December 29th   Leave a comment

The tides are high and the winds from the south again so we have had some more big waves down along the shore. Not as severe as a couple of weeks ago. But Roome Bay was all water this afternoon, with hundreds of gulls feeding in the boiling surf as the sandhoppers and seaweed flies were washed out of their usual shelter on the upper shore. The gulls were mostly herring, black-headed and common but with about 20 great black-backed gulls today, which must be about the entire Crail population.

Black-headed gull

Black-headed gull

This winter is turning into a good one for purple sandpipers. There is a big roost down at Fife Ness and I counted about 30 roosting on the rocks directly in front of the car park at Kingsbarns earlier in the week. They are easiest to see at high tide as the darkest small waders amongst all the roosting birds.

Purple sandpipers at the roost at Fife Ness - getting pushed about by the big waves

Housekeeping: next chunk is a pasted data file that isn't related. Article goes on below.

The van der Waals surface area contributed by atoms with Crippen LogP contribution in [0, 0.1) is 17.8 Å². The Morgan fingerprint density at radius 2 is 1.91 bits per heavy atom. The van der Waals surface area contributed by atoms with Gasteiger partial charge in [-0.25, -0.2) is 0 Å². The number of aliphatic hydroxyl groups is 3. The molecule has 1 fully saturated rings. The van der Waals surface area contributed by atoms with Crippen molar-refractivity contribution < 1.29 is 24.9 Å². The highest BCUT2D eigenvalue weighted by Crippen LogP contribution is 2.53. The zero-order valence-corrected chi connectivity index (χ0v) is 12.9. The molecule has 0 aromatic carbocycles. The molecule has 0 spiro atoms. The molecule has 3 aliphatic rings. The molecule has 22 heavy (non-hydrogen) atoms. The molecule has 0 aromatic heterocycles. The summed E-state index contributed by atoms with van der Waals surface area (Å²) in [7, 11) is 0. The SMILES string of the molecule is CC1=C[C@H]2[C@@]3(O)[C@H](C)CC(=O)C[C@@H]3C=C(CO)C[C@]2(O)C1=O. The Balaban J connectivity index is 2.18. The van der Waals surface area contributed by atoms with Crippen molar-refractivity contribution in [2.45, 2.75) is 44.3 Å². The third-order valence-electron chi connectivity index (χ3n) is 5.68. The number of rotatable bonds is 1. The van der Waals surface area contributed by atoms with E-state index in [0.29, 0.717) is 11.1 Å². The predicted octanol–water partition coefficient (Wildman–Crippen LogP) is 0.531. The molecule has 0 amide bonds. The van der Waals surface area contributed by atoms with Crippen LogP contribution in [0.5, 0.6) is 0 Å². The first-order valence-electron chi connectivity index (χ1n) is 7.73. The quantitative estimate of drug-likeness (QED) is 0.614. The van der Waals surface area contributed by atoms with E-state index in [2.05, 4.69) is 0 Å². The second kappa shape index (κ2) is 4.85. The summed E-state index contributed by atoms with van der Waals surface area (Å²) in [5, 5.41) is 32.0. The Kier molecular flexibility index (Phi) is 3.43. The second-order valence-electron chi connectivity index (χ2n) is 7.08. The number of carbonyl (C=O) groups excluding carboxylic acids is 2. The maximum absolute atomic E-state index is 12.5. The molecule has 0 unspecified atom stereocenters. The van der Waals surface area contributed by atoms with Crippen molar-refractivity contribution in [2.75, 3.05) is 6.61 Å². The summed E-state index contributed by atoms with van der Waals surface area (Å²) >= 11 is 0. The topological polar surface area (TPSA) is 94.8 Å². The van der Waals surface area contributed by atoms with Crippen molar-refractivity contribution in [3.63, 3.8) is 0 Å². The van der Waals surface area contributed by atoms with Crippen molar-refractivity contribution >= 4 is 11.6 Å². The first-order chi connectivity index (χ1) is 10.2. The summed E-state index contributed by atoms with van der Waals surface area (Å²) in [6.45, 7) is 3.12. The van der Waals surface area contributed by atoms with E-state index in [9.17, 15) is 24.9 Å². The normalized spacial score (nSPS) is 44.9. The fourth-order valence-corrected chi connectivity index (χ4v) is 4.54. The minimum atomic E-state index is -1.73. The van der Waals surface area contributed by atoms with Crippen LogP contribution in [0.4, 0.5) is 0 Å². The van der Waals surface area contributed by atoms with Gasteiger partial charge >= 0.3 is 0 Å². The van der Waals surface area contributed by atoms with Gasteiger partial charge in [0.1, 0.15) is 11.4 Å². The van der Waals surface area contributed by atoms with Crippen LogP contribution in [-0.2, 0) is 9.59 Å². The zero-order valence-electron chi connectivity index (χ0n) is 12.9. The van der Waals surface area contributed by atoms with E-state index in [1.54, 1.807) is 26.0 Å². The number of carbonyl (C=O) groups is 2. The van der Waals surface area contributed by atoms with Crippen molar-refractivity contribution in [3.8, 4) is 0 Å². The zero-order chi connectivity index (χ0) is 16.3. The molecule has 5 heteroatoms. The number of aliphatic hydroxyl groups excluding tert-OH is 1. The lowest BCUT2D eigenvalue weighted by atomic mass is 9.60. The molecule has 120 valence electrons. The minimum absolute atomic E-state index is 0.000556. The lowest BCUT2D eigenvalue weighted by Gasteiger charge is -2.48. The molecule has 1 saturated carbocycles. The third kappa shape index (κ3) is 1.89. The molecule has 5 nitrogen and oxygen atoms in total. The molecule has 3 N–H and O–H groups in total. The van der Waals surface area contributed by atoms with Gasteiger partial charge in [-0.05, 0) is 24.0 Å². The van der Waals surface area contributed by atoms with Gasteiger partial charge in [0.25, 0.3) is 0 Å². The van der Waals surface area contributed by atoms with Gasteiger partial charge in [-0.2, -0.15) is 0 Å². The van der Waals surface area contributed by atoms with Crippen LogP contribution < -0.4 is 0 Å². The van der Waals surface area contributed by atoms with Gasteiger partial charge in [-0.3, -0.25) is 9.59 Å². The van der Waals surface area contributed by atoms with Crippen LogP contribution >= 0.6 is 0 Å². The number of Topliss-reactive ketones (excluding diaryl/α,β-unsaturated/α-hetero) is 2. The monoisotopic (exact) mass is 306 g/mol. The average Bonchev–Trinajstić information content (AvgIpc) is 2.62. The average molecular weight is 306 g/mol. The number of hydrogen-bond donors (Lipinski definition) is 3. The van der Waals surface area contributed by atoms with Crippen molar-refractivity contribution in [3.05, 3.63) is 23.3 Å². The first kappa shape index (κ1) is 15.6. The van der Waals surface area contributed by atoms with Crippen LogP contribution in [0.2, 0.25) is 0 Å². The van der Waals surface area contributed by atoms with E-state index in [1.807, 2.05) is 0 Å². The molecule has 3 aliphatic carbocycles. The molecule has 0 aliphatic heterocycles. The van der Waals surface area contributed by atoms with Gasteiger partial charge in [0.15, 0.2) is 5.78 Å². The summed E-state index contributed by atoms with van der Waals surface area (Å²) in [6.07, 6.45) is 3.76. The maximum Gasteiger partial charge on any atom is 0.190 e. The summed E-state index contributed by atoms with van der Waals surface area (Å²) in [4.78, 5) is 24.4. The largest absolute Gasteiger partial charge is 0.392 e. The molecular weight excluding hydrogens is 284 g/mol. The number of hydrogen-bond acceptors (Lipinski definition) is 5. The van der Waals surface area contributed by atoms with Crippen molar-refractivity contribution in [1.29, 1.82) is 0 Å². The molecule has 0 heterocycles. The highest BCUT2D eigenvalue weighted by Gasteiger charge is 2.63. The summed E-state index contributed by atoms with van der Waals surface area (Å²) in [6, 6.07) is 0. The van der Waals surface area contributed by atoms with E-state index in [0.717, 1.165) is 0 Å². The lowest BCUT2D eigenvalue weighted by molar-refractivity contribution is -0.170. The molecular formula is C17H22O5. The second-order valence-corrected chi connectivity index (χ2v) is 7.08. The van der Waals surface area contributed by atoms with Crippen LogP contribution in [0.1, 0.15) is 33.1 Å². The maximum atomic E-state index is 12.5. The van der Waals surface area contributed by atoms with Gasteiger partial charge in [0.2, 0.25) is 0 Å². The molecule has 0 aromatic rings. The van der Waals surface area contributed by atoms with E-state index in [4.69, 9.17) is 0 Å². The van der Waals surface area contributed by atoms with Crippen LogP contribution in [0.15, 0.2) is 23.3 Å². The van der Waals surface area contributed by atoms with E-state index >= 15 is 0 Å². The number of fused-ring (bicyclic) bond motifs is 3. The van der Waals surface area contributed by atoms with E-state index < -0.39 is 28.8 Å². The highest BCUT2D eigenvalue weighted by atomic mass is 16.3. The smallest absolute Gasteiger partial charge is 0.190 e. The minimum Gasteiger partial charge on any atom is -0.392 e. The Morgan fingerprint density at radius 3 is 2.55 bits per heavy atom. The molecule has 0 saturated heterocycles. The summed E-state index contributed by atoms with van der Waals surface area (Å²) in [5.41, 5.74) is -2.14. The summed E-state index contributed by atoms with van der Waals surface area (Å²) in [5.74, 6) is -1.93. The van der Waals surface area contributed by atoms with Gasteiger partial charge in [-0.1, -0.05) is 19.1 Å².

Purple sandpipers at the roost at Fife Ness – getting pushed about by the big waves

There is a flock of about 150 pink-footed geese in the stubble field between Troustrie House and Thirdpart. Otherwise the fields are fairly quiet unless you get lucky and encounter one of the now widely dispersed flocks of birds, or the small groups of roe deer in the stubbles around Crail just now. I had a flock of fieldfare just north of Crail a few days ago, but otherwise I think there is little moving.

Posted December 29, 2012 by wildcrail in Sightings

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